Being a NICU Mom

According to the March of Dimes, 10-15% of the babies born in the U.S. each year are treated in the Newborn Intensive Care Unit (NICU). The parents of these babies must face what can be an intensely emotionalandoverwhelming experience. In addition to the normal post-partum struggles (physical recovery, hormonal changes, sleep deprivation), “NICU moms” also have to deal with the loss of the newborn period they imagined, and in most cases, uncertainties about their baby’s health.

Nothing can take away the unpleasant aspects of having a child in the NICU. But whether your baby’s there for 3 days, 3 weeks, or longer, there are steps you can take to make the best of this extremely difficult time.

Be Your Child’s Advocate
Even if you have all of the confidence in the world in your baby’s doctors and nurses, this doesn’t mean you should blindly accept everything they say and do as the last word. As dedicated as these medical professionals are, no one cares for your baby more than you and your partner. Take it upon yourself to do some research about your baby’s medical situation, read their chart on a daily basis, and don’t hesitate to ask questions or speak up if you don’t understand something about your little one’s condition or treatment.

Connect & Vent
Being a NICU mom can be an isolating and all-consuming experience. You may spend a large part of the day alone (save your baby and medical staff), or shuttling back and forth between the hospital and home. As supportive as they may be, chances are good that few (if any) of your friends or family members have been where you are. Make an effort to connect with other NICU moms, whether in person or online. Being able to talk with others who are going through the same thing you are can lessen your loneliness, and hearing stories from former NICU moms can remind you that it won’t always be like this. One way or another, make sure you have a way to express all of the feelings running through your head. Be it a blog, journal, or even a really supportive friend, sometimes just putting it all out there can make things seem a bit more manageable.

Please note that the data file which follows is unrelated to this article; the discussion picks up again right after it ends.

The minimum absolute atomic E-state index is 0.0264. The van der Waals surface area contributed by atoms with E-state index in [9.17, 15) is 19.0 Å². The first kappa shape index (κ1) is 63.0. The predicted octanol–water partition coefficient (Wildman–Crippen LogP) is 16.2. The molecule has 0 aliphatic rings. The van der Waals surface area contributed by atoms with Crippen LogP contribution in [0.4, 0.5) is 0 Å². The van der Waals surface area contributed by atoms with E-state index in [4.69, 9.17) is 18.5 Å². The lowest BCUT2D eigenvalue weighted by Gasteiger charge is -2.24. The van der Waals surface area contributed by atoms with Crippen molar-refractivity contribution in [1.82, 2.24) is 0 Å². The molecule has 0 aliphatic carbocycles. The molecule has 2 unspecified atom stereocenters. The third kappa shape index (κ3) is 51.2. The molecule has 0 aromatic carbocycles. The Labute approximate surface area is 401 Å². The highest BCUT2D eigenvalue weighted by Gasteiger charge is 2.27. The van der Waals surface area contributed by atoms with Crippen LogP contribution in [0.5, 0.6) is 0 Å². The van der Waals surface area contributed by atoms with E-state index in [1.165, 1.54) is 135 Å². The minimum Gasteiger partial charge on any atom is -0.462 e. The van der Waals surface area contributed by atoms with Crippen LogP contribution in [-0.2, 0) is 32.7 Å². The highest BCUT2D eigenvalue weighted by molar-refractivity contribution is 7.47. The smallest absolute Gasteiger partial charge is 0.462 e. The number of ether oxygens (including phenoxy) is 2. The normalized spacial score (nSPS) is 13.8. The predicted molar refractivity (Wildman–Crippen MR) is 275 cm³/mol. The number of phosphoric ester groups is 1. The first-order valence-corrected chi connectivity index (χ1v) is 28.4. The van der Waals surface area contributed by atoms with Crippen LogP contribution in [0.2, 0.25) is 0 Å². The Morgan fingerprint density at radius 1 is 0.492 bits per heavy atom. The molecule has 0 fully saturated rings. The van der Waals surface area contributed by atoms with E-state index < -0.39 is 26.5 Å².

Get Help
If you have a baby in the NICU, chances are you’ll get plenty of offers of help from your friends and family members. Although it’s easy to brush these off with a “thanks so much, but we’re good,” resist the urge. You may not want anyone else to take your position at your baby’s bedside, but there are plenty of things that others can do. Those who care for you really do want to help, so when they ask, go ahead and say that it would be wonderful if they could do a few loads of laundry, deliver a hot meal, or drive an older child to soccer practice for you.

Go Easy on Yourself
It’s normal to feel upset, or even angry, about your (and your baby’s) circumstances. But at the same time, don’t deprive yourself of happiness in all areas of your life, or feel guilty if you experience moments of joy. Revel in the special moments you do get with your baby, and (as hard as it may be), take some time for yourself (even if you just take a long bath or a nap.) No matter what you’re feeling, be kind to yourself ,and concentrate on making it through the day. However, if your feelings of grief don’t seem to subside, or you find it hard to function on a daily basis, consider talking to a therapist or counselor.

Alison Barjaktarovich is a Cincinnati-based freelance writer and mom to two preschool-aged girls. She blogs about her love of fixing up her secondhand finds at Secondhand Fancy.

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